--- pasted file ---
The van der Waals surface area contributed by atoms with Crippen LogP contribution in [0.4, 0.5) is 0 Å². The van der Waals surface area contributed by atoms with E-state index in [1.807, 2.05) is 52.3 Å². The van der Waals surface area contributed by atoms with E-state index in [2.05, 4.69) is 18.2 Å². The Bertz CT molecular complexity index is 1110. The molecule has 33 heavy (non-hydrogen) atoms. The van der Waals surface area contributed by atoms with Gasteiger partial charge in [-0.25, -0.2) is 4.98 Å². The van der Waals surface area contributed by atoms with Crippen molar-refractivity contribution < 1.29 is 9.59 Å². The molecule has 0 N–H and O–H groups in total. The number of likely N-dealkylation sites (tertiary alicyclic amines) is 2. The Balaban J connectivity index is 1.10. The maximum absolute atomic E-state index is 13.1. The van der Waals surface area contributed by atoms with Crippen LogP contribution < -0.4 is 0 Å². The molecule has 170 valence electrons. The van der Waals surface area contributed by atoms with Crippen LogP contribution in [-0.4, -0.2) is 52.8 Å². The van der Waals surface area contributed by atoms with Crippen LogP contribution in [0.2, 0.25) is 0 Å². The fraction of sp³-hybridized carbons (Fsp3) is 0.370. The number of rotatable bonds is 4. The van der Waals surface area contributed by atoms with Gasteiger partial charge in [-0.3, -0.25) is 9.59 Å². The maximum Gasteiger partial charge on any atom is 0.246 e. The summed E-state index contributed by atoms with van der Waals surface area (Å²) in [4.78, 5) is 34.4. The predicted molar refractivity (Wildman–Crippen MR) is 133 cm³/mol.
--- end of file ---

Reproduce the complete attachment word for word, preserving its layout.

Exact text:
The van der Waals surface area contributed by atoms with Crippen LogP contribution in [0.4, 0.5) is 0 Å². The van der Waals surface area contributed by atoms with E-state index in [1.807, 2.05) is 52.3 Å². The van der Waals surface area contributed by atoms with E-state index in [2.05, 4.69) is 18.2 Å². The Bertz CT molecular complexity index is 1110. The molecule has 33 heavy (non-hydrogen) atoms. The van der Waals surface area contributed by atoms with Gasteiger partial charge in [-0.25, -0.2) is 4.98 Å². The van der Waals surface area contributed by atoms with Crippen molar-refractivity contribution < 1.29 is 9.59 Å². The molecule has 0 N–H and O–H groups in total. The number of likely N-dealkylation sites (tertiary alicyclic amines) is 2. The Balaban J connectivity index is 1.10. The maximum absolute atomic E-state index is 13.1. The van der Waals surface area contributed by atoms with Crippen LogP contribution < -0.4 is 0 Å². The molecule has 170 valence electrons. The van der Waals surface area contributed by atoms with Crippen LogP contribution in [-0.4, -0.2) is 52.8 Å². The van der Waals surface area contributed by atoms with Crippen LogP contribution in [0.2, 0.25) is 0 Å². The fraction of sp³-hybridized carbons (Fsp3) is 0.370. The number of rotatable bonds is 4. The van der Waals surface area contributed by atoms with Gasteiger partial charge in [-0.3, -0.25) is 9.59 Å². The maximum Gasteiger partial charge on any atom is 0.246 e. The summed E-state index contributed by atoms with van der Waals surface area (Å²) in [4.78, 5) is 34.4. The predicted molar refractivity (Wildman–Crippen MR) is 133 cm³/mol.